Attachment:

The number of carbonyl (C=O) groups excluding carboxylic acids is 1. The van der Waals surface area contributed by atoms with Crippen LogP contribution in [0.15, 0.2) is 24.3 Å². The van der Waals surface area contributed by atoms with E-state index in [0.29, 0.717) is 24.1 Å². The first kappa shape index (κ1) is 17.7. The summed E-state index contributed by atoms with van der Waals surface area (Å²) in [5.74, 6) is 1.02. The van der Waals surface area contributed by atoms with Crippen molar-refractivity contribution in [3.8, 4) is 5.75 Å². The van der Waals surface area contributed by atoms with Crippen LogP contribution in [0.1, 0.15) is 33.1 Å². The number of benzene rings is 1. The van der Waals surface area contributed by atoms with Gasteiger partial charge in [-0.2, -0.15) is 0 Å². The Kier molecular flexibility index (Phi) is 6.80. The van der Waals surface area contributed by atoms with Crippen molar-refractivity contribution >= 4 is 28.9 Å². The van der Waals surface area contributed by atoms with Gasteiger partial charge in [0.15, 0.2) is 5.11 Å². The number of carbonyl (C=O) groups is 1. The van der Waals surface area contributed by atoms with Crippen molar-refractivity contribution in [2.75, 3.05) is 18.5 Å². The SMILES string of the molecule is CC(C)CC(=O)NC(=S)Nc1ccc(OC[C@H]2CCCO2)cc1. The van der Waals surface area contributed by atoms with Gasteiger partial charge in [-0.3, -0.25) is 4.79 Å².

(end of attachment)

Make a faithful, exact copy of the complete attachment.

The number of carbonyl (C=O) groups excluding carboxylic acids is 1. The van der Waals surface area contributed by atoms with Crippen LogP contribution in [0.15, 0.2) is 24.3 Å². The van der Waals surface area contributed by atoms with E-state index in [0.29, 0.717) is 24.1 Å². The first kappa shape index (κ1) is 17.7. The summed E-state index contributed by atoms with van der Waals surface area (Å²) in [5.74, 6) is 1.02. The van der Waals surface area contributed by atoms with Crippen molar-refractivity contribution in [3.8, 4) is 5.75 Å². The van der Waals surface area contributed by atoms with Crippen LogP contribution in [0.1, 0.15) is 33.1 Å². The number of benzene rings is 1. The van der Waals surface area contributed by atoms with Gasteiger partial charge in [-0.2, -0.15) is 0 Å². The Kier molecular flexibility index (Phi) is 6.80. The van der Waals surface area contributed by atoms with Crippen molar-refractivity contribution >= 4 is 28.9 Å². The van der Waals surface area contributed by atoms with Gasteiger partial charge in [0.15, 0.2) is 5.11 Å². The number of carbonyl (C=O) groups is 1. The van der Waals surface area contributed by atoms with Crippen molar-refractivity contribution in [2.75, 3.05) is 18.5 Å². The SMILES string of the molecule is CC(C)CC(=O)NC(=S)Nc1ccc(OC[C@H]2CCCO2)cc1. The van der Waals surface area contributed by atoms with Gasteiger partial charge in [-0.3, -0.25) is 4.79 Å².